Credit: NBA Academy
Cairns Taipans rookie Mojave King will be one of two home-grown Next Stars in the upcoming NBL season - the other is Josh Giddey of the Adelaide 36ers. King, a Queensland product, passed on several NCAA Division I offers to join the NBL. He has made a name for himself in the past year with standout performances for the Queensland state team and NBA Global Academy. The 17 year old is an explosive shooting guard known primarily for his three-point shooting, off-hand finishing ability and athleticism.
Note: The NBA Global Academy is located within Basketball Australia's Centre of Excellence at the Australian Institute of Sport (AIS).
Kiwi-born King has dual citizenship with New Zealand and the United States, but wants to play for Australia. He has primarily been based in Queensland since moving to Mackay in 2007, and hopes to obtain Australian citizenship. "As far as my Australian citizenship is going, I’m still just working through the process and [I'm] still not exactly sure when I’m actually going to have it," King told The Pick and Roll.
The NBA hopeful was a highly-recruited college basketball prospect, before making the decision to turn pro. He visited Arizona and Baylor in October of last year, and confirmed that there wasn't one college in particular, but rather several that came close. "There was no one clear front runner, but around five or so schools that I was very interested in and planned on taking visits to, before I made my decision to go pro. But [I] only visited Arizona and Baylor before that."
ESPN's Jonathan Givony previously ranked King 31st in his first NBA mock draft for 2021. The 6'5 shooting guard may only be in the NBL for one season, if he can impress NBA scouts and earn draft selection. "Yes, the 2021 NBA draft is a goal of mine right now," King said. But why Cairns? the 17 year old's decision apparently had little to do with playing time. He was drawn to the the Taipans organisation and saw an opportunity for development.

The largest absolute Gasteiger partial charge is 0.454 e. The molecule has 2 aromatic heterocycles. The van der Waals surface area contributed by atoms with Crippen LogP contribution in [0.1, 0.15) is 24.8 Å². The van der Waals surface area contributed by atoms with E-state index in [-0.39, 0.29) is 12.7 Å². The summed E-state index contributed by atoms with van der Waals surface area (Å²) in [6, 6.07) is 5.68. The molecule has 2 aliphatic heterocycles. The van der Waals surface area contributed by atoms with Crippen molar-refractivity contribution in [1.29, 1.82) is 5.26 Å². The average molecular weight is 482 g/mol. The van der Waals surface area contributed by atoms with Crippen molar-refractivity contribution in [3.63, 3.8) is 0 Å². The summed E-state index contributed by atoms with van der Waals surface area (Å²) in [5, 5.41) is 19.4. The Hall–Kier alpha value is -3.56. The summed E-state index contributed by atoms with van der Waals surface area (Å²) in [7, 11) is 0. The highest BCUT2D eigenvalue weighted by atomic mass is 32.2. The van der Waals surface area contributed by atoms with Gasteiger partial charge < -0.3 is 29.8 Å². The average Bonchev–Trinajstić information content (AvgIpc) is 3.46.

"The Taipans stood out to me because they’ve got a great coach running a great program, which is something that I wanted to be a part of. I don’t think the decision was made just over playing time because I feel as though wherever you go, you have to earn that and it's gonna be tough. But I’m looking forward to it," King shared.
The Queenslander also revealed that he was invited to play for the World Select team at the Nike Hoop Summit. Unfortunately the Hoop Summit was cancelled due to coronavirus concerns, meaning the full World Select team was never revealed. King was one of a select few that received an early invite; South Sudanese-Australian prospect Makur Maker was another. At just 17 years of age, King would have been one of the younger players in the field. He has been denied an opportunity to showcase his talent on a big stage, but would have good odds on receiving another invite next year.
Assuming he receives Australian citizenship in time, King would be eligible to represent Australia at the 2021 FIBA Under-19 Basketball World Cup. He could be part of an exciting age group that includes prospects such as Josh Giddey, Tamuri Wigness and Blake Jones. There's one catch however - the tournament could clash with the NBA 2021 draft and subsequent commitments.
In the past, prospects such as Ben Simmons and Josh Green have skipped the Under-19 World Cup due to a busy schedule. It's an impossible commitment for King to make at this stage, but he is keen to wear the green and gold.
"I would 100% want to represent my country if I was given that opportunity. If it were to clash with the draft then that’s a decision I would have to make a bit closer to the time," he said.
The coronavirus pandemic has brought the basketball world to a standstill, but King has done his best to stay occupied. The Taipans recruit spent some time training in Los Angeles, where he had little trouble getting shots up. Now back in his native Brisbane, this has proven to be more of a challenge, but the Taipans rookie remains undeterred in his approach to training.
"I was in LA for a while and there I was still able to get shots up. But now, [that] I’m back in Brisbane so right now, I don’t have a court that I can use. But I’m still staying active and doing other things to stay sharp."